is the subject of my Trade Tripper column in this Friday-Saturday issue of BusinessWorld:

In the olden days it used to be that a trade lawyer had to grapple with only one set of initials: WTO. Of course, if you’re in Europe you add EU, in the States it was NAFTA, and if you’re from the Philippines you also had the AFTA. But all that is gone now. What with the moribund Doha Round and leftist groups celebrating the comatose state of the WTO, international trade has become a far more confusing, difficult place.

All who follow this column knows that your friendly neighborhood “Trade Tripper” has never been a big fan of FTAs. And try as he might encouraged all to work for and support Doha and for forward movement for the WTO. To no avail. The anti-trade types got what they wanted, to the disadvantage and detriment of our economy.

As I wrote many, many times previously, FTAs are never easy. Increasing their number merely results in an incredibly complex international trading system. Considering that local businessmen have continuously raised concerns regarding the Philippines’ capacity to keep up with its multilateral trading commitments, this obviously would be multiplied in view of the proliferation of FTAs. This complexity can be seen on the surface alone: the rules of origin, dispute settlement jurisdictions, non-tariff subjects such as market access and trade facilitation, sanitary and phytosanitary measures, technical barriers to trade, and (as always) the issue of smuggling. And the foregoing doesn’t even approximate the intricate effects that global finance has on trade.

Now, the Philippines need to confront this word: “adverse selection.” It refers -- roughly -- to a situation where a wrong decision is made due to the asymmetric information or even possession of wrong information by the parties. Adverse selection usually comes with another concept, “moral hazard”: which is the undue taking of risks and even repeating hazardous behavior due to the fact that the costs or potential costs or damages will be borne by others anyway.

The reason I say this is that the Philippines, despite most of its citizens not even aware of the existence of these negotiations, sooner or later would need to make a decision: to go with the Trans-Pacific Partnership or the Regional Comprehensive Economic Partnership?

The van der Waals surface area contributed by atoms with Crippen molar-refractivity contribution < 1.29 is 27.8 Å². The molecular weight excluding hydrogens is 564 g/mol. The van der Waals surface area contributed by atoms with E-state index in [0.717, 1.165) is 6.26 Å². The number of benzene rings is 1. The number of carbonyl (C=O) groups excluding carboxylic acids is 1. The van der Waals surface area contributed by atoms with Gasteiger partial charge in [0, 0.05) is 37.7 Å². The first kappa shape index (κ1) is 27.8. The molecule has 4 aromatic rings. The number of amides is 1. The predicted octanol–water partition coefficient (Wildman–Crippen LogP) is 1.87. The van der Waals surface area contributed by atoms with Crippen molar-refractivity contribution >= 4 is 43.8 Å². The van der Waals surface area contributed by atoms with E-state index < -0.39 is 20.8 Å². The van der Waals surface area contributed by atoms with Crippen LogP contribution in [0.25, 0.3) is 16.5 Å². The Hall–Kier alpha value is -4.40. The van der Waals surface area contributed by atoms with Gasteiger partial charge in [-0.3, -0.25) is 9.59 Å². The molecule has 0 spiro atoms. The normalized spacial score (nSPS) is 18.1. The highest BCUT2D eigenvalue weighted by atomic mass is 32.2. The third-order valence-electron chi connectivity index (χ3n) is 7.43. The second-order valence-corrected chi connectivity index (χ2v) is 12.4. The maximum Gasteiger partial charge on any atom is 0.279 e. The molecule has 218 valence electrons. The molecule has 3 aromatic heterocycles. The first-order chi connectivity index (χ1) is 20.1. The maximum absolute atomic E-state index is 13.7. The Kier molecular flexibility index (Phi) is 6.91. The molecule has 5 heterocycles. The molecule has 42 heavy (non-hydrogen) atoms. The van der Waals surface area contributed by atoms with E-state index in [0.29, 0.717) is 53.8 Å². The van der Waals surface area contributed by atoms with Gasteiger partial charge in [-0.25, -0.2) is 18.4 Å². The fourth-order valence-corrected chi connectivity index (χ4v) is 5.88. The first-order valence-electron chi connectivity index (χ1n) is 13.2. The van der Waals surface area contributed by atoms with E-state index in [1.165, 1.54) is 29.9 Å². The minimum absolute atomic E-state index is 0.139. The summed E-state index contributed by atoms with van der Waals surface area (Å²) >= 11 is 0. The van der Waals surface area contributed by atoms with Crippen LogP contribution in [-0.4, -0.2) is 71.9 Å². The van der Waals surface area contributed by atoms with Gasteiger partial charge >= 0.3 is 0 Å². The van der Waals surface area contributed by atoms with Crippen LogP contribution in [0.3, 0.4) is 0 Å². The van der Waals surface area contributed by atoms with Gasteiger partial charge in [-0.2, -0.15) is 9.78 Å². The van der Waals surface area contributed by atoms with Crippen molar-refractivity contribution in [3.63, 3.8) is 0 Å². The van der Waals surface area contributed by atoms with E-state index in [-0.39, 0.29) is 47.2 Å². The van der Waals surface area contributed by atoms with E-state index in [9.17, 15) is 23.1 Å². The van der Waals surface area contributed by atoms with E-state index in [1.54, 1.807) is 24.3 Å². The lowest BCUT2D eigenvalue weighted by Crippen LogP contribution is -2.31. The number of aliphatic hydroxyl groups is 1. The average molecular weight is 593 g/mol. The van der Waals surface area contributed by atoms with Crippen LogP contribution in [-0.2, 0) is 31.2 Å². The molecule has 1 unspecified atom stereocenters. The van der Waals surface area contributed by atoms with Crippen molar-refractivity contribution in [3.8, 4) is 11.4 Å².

The TPP is an expanded version of the 2005 Trans-Pacific Strategic Economic Partnership Agreement and currently includes as parties or potential parties Australia, Brunei, Chile, Canada, Malaysia, Mexico, New Zealand, Peru, Singapore, the United States, and Vietnam. Japan and China are also considering or being considered for TPP membership.

The TPP, however, is not without controversy: the negotiations have been so secretive that even US members of Congress complain about being in the dark regarding the contents thereof. This is interesting because US President Barack Obama will need to have the good graces of Congress anyway considering that he has to have trade promotion authority to enter the US into the TPP.

In any event, the secrecy resulted in many criticisms about the TPP the validity of which is hard to evaluate. Thus, comments have been made about the TPP’s damaging effects on medicine prices, on intellectual property interests, and non-tariff matters such as environmental and labor rights. Most interesting is the criticism that the TPP empowers multinational corporations to the extent of allowing them to sue States directly (overriding State immunity).

The RCEP, on the other hand, is a proposed FTA between the ASEAN members (Philippines, Indonesia, Malaysia, Singapore, Thailand, Brunei, Burma, Cambodia, Laos, Vietnam) and Australia, China, India, Japan, South Korea, and New Zealand. It was seen as combining two prior trade proposals: the East Asian Free Trade Agreement (that had ASEAN, China, Japan and South Korea) and the Comprehensive Economic Partnership (same line-up as EAFTA but with the addition of Australia, India and New Zealand). Like the TPP, it is seen to be an FTA of high standards and comprehensiveness, including provisions that make for deeper integration between the parties. Expected to be concluded by 2015, the RCEP also has the added benefit of having an “open accession clause,” whereby participation by a country can come at a later date at the option of that country.

Both the TPP and the RCEP claim to provide stability and momentum for international trade. Both also claim to remove the problems that a “noodle bowl” of trade agreements brings. However, such assertions need further examination, particularly as to how the depth and complexity of the said agreements will allow full Philippine utilization and benefit, considering that up to now we haven’t even come close to attaining the rewards promised by AFTA.

But the more important consideration for us perhaps lies beyond merely trade and the bigger picture: the TPP has the US in it (and perhaps Japan) but not China, while the RCEP has both China and Japan but not the US.

And anybody who believes that both the TPP and RCEP can survive together is simply living in a fool’s paradise.